Civil War Monuments

Today in The New York Times Margaret Renkl tackles the ongoing debate taking place in legislatures across the South over Critical Race Theory and how to teach the history of race and slavery. It’s a powerful op-ed and well worth your time. That said, there is a tendency in op-eds on this subject to cast Read more

I welcome the changes announced yesterday by the Stone Mountain Memorial Association. Relocate the Confederate flags to a less prominent location in the park. Build a state-of-the-art museum/educational center to highlight the complicated history of the monument as a Lost Cause symbol, rallying place for the Ku Klux Klan, and symbol of resistance against civil Read more

Update: The chair has been returned undamaged. I certainly didn’t see this one coming. This week a group in Selma, Alabama turned a monument honoring Jefferson Davis into a toilet. Now there is a sentence I never thought I would write on this blog. :-) We’ve seen headlines such as “Ransom Note Threatens to Make Read more

Last week I was interviewed about the possibility of future legislation that would authorize the removal of Confederate monuments from Civil War battlefields within the National Park Service system. I am against their removal from the landscape. I say this with the understanding that these monuments pose some of the same challenges that those located Read more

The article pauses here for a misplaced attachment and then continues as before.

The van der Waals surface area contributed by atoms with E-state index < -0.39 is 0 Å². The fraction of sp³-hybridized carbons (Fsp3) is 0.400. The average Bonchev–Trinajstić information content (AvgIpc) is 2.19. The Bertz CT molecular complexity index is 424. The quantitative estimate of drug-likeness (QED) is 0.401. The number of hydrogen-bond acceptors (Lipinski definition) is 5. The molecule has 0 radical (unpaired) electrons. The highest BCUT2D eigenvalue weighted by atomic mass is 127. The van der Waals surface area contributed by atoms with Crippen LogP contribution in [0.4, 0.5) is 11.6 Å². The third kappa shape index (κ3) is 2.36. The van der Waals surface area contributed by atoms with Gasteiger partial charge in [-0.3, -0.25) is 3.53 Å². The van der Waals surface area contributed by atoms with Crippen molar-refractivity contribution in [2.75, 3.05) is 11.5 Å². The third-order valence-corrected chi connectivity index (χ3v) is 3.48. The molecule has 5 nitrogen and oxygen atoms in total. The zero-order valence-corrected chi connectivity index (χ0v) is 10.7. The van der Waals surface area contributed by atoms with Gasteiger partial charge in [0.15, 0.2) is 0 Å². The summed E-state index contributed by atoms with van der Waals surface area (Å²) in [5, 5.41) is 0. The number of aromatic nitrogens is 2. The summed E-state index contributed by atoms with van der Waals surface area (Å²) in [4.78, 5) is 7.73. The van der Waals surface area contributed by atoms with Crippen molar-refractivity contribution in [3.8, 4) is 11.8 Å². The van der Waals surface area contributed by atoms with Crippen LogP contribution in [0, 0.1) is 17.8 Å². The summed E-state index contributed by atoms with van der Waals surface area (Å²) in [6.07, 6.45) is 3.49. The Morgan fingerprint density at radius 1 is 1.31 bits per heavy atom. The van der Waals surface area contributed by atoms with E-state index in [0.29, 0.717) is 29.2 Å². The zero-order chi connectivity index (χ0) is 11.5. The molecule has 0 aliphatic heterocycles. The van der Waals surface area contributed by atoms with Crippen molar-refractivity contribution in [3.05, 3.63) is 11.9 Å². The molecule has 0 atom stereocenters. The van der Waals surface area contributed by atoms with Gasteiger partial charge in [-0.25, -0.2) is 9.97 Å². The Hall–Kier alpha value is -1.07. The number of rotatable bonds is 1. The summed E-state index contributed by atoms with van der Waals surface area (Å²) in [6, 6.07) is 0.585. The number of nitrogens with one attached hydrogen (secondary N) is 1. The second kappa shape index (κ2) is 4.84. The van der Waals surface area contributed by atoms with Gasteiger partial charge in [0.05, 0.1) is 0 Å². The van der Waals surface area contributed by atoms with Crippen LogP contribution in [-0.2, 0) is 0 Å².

The latest news out of Virginia suggests that it is just a matter of time before the Robert E. Lee monument in Richmond is removed. Lee will follow the same fate as Stonewall Jackson, Jefferson Davis, J.E.B. Stuart, and Matthew Fontaine Maury, who once looked down on the people of Richmond from atop their pedestals Read more

In the wake of the Charleston murders in Charleston, South Carolina we witnessed a wave of Confederate flag and monument removals across the country. This continued following the Unite the Right Rally in Charlottesville and especially following the police killing of George Floyd in May 2020. A number of states, including Alabama passed Memorial Preservation Read more

After the Civil War, Confederate veterans from North Carolina and Virginia competed over, among other things, which state sent the most men to war, which state was the last to surrender, and who achieved the furthest advance at the battle of Gettysburg on July 3, 1863. In 2020 their descendants competed to see who could Read more

Yesterday morning the city of Boston removed the Freedman’s Memorial or Emancipation Group from Park Square. It will be placed temporarily in storage until a new home is chosen, where the memorial can be properly interpreted for the general public. The memorial is a copy of the one dedicated in Washington, D.C. in 1876 on Read more